Side note: I wanted to embed the video (you can see it on the Pivot web site – link below) but the embed code provided didn’t work. Wish Microsoft could use a simple standard for embedding like everyone else…

References:

Programming Office

The reaction to a previous post – Rethinking Office – has been interesting. Quite a few people have argued that Microsoft won’t make an online version of Office available until they absolutely have to, because it will destroy sales of the full product. It makes sense to protect the full product, given it contributes a third of total revenue (generating a nice $4.7bn in the last quarter). But I think it’s a mistake to assume that an online version of Office will cause Office sales to plummet.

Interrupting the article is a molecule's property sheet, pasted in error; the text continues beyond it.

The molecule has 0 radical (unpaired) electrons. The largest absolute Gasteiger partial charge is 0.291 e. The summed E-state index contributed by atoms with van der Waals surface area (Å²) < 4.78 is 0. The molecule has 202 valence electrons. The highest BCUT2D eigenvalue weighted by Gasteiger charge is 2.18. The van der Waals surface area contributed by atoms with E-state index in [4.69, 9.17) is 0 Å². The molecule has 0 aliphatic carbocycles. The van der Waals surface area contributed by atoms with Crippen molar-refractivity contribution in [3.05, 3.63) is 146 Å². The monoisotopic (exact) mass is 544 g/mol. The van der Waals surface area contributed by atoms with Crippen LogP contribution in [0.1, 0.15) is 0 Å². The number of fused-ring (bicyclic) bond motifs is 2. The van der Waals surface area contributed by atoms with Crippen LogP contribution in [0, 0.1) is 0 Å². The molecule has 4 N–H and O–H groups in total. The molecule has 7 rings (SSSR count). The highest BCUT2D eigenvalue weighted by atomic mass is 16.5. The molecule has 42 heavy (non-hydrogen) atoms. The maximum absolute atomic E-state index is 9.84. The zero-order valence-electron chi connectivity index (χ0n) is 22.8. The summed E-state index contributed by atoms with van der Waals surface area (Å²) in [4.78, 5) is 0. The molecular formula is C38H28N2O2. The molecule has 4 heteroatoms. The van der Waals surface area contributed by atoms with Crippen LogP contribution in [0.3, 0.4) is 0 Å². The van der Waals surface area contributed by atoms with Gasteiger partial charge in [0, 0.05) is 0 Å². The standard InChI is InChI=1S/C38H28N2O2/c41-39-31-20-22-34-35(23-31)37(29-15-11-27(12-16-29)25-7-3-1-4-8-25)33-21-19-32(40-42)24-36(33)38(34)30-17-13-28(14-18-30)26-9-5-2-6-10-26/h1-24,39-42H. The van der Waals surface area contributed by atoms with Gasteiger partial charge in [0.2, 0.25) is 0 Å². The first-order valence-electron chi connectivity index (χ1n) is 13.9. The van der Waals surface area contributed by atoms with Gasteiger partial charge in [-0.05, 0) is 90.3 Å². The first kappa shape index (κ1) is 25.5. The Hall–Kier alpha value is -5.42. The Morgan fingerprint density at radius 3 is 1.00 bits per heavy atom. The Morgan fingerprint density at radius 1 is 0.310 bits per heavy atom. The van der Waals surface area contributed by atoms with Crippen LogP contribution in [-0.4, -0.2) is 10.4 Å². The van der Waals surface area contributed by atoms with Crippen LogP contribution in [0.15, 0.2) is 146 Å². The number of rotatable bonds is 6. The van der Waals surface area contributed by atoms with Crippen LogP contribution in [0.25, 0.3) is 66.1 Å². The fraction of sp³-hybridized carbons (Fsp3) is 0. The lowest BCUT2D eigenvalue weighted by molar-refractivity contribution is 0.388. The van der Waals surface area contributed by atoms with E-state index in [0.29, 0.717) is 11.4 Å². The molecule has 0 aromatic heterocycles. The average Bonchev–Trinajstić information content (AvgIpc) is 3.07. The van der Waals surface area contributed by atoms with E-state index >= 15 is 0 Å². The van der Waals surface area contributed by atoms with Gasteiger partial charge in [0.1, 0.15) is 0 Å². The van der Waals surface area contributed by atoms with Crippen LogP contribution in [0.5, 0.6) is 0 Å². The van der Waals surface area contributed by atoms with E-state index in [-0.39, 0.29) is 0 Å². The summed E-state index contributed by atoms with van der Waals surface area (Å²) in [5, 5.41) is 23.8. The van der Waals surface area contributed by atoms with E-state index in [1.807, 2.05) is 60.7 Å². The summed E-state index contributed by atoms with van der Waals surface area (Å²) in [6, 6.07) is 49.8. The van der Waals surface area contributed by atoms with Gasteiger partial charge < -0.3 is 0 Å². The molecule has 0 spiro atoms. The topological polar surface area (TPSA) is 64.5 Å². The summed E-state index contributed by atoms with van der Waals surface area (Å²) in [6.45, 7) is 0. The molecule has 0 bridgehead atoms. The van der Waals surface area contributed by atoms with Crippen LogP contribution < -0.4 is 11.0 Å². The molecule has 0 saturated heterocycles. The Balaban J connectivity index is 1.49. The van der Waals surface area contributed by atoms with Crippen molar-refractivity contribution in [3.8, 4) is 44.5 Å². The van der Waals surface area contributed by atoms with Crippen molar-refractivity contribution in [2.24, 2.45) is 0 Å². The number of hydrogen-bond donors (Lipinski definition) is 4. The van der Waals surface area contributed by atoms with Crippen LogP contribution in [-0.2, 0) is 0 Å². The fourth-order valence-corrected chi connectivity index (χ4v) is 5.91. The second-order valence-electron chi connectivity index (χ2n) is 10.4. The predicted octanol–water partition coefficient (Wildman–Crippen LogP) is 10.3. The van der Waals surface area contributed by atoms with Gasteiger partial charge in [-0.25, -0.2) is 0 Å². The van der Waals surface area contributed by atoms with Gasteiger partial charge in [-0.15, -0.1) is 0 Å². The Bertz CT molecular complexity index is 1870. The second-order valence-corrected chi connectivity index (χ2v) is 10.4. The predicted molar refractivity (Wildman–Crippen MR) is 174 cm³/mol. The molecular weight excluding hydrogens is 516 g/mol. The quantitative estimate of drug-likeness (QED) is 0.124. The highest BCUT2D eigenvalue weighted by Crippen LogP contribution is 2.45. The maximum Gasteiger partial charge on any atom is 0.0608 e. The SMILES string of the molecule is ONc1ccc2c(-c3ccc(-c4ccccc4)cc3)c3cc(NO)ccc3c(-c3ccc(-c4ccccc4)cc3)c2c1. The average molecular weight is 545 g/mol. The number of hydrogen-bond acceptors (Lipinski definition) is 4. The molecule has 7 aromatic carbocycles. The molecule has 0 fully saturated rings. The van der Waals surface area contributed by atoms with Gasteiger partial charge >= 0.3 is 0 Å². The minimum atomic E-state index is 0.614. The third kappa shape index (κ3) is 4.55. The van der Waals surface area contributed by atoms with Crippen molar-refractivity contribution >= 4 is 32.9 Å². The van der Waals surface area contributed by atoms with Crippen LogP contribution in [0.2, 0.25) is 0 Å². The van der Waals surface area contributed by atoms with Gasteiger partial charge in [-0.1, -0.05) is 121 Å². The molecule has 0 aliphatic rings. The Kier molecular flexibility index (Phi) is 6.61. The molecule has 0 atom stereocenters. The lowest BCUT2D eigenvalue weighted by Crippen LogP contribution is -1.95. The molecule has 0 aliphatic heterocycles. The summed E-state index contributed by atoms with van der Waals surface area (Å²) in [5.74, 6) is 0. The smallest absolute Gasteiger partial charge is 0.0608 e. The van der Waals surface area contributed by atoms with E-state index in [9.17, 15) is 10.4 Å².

I’m not a Gartner or Forrester and haven’t conducted a huge amount of research here. But with the 100 or so customers I have talked to during the past 12 months, not one has the remotest intention of moving all of their data into ‘the cloud’ any time soon. Privacy, compliance and security concerns are the top 3 reasons, closely followed by reliability and speed (or lack) of Internet connections. They want to be able to do some work in an online environment but not everything. That’s why I think Microsoft is crazy not to plug this gap now, whilst it is still so immature. The only people likely to switch completely to online tools are those who almost certainly aren’t paying for the product anyway. But demand for online capabilities is beginning to grow. The collaborative features provided by Google Docs is gaining traction within education – i.e. the next generation to enter the workplace. People are looking for tools to publish docs online – as being demonstrated by the popularity of tools like Slideshare and Scribd (acquisition prospects?)